Sprouted Lentils – An Inexpensive Organic Staple

| February 2, 2017 | 0 Comments

Lentil SproutsOne of the arguments against eating real organic food is that it’s expensive and requires too much preparation. Personally, I’d rather spend the money and time preparing food in my own home instead of suffering the accumulated effects of eating processed junk foods. The accumulated effects will land you in the doctor’s office if not the hospital. Either you spend time in your own kitchen now or spend time sitting in a doctor’s waiting room later. The choice is yours.

Having said that, one of the easiest healthy foods to prepare are sprouted foods. My favorite sprout du jour are lentils. They’re inexpensive, healthy and provide a large yield. Did I mention they’re easy to sprout? I’veOrganic Lentils tried sprouting other seeds with varying degrees of success, but when it comes to lentils, I’m always successful.

Using Good Ingredients

First you must make sure you’re using organic lentils. You can use non-organic lentils, but since we’re looking to get the healthiest bang for our efforts, organic is the way to go.

I usually go to my health food store and get a pound or two. I not only sprout lentils, but I also use lentils in soups and other dishes so I like to keep a supply in my pantry. With sprouting a little goes a long way so a couple of pounds of lentils can last for quite some time.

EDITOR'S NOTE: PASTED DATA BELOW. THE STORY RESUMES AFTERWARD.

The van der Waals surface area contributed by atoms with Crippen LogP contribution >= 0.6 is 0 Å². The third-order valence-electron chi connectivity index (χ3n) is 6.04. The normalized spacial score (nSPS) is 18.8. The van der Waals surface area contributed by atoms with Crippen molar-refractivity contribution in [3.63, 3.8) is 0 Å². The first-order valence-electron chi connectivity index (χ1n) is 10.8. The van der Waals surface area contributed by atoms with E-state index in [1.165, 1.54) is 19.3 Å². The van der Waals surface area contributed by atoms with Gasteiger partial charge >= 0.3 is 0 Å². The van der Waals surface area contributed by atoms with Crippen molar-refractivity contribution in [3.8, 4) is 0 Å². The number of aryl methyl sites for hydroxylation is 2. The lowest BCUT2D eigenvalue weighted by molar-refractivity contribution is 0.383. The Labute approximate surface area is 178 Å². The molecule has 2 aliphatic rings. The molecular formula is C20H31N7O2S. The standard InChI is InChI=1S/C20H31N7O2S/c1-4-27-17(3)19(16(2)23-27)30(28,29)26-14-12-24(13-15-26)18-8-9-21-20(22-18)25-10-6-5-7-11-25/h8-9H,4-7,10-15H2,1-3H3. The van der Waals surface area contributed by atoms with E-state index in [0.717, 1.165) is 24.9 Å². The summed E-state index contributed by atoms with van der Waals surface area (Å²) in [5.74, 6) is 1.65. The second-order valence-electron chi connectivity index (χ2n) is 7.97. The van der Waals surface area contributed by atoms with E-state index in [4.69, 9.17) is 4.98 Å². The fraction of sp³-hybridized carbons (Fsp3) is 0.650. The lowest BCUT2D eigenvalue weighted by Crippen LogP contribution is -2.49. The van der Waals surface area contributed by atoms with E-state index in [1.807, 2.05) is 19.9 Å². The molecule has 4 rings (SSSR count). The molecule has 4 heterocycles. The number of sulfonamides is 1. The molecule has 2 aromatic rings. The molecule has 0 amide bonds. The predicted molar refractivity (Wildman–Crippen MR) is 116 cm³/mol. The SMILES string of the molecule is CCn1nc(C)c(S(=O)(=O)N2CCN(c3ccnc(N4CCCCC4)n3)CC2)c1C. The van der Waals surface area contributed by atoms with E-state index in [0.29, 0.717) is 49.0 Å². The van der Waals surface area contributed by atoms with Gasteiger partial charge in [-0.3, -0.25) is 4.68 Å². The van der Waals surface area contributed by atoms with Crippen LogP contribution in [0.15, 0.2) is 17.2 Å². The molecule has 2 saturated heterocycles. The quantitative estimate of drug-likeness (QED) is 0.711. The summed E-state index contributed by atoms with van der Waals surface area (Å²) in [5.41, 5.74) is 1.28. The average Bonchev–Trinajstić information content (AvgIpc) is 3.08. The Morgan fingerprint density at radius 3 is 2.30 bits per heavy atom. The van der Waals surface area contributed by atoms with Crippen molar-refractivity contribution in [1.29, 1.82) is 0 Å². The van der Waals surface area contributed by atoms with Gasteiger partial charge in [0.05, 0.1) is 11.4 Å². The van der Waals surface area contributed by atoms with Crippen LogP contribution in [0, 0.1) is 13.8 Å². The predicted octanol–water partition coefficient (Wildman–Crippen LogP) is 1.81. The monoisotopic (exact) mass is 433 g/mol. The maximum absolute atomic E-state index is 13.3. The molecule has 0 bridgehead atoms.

The other positive about sprouting lentils is that lentils are inexpensive. I purchased a little over 2 pounds at a cost of $2.15/pound. So I spent a little over $5. That $5 bag of lentils holds a lot of nutrition.
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Enough of my jabbering, here’s how I sprout my lentils:

Necessities:Sprouting Lid

  • Ball jar – If you don’t have ball jars, you can substitute with any other glass jar.
  • Jar cover – The cover could be anything from paper towel, cheesecloth or sprouting lids. I’ve used all three, but I’m finding the sprouting lid  to be most convenient. However, if you don’t have one, don’t let that stop you from sprouting. Covering the jar with a paper towel held down with a rubber band will work just fine.
  • Strainer (that’s if you don’t have a sprouting lid)
  • Water
  • Lentils

Here’s What You Do:

  1. To a clean jar add approximately a quarter cup of dry lentil seeds.

Dry Lentils in Ball Jar

  1. Fill the jar with water and let it sit for 7 hours.

Lentils Covered with Water

  1. After 7 hours drain the water off the lentils and cover. Let the damp lentils sit on the counter until the next day. Do not refrigerate. In the photo below you can see how the lentils have swelled after 7 hours of soaking (this is right before I drained the water to let them sit on the counter).

Lentils after Soaking